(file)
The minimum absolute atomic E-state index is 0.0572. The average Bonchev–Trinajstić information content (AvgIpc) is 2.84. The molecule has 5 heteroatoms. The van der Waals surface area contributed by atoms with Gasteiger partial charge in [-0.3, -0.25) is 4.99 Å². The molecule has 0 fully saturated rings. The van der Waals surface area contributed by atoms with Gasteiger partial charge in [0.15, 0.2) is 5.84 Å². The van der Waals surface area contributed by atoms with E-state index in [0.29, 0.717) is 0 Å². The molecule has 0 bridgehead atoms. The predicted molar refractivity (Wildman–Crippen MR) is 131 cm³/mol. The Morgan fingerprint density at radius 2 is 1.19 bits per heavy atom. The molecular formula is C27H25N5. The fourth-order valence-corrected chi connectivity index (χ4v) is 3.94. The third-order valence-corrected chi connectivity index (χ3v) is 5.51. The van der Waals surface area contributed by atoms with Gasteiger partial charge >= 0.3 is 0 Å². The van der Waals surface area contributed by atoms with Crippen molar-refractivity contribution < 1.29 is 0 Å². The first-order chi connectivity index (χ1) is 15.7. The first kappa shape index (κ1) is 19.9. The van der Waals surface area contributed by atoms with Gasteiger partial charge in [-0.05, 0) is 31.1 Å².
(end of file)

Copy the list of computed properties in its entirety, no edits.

The minimum absolute atomic E-state index is 0.0572. The average Bonchev–Trinajstić information content (AvgIpc) is 2.84. The molecule has 5 heteroatoms. The van der Waals surface area contributed by atoms with Gasteiger partial charge in [-0.3, -0.25) is 4.99 Å². The molecule has 0 fully saturated rings. The van der Waals surface area contributed by atoms with Gasteiger partial charge in [0.15, 0.2) is 5.84 Å². The van der Waals surface area contributed by atoms with E-state index in [0.29, 0.717) is 0 Å². The molecule has 0 bridgehead atoms. The predicted molar refractivity (Wildman–Crippen MR) is 131 cm³/mol. The Morgan fingerprint density at radius 2 is 1.19 bits per heavy atom. The molecular formula is C27H25N5. The fourth-order valence-corrected chi connectivity index (χ4v) is 3.94. The third-order valence-corrected chi connectivity index (χ3v) is 5.51. The van der Waals surface area contributed by atoms with Gasteiger partial charge >= 0.3 is 0 Å². The van der Waals surface area contributed by atoms with Crippen molar-refractivity contribution < 1.29 is 0 Å². The first-order chi connectivity index (χ1) is 15.7. The first kappa shape index (κ1) is 19.9. The van der Waals surface area contributed by atoms with Gasteiger partial charge in [-0.05, 0) is 31.1 Å².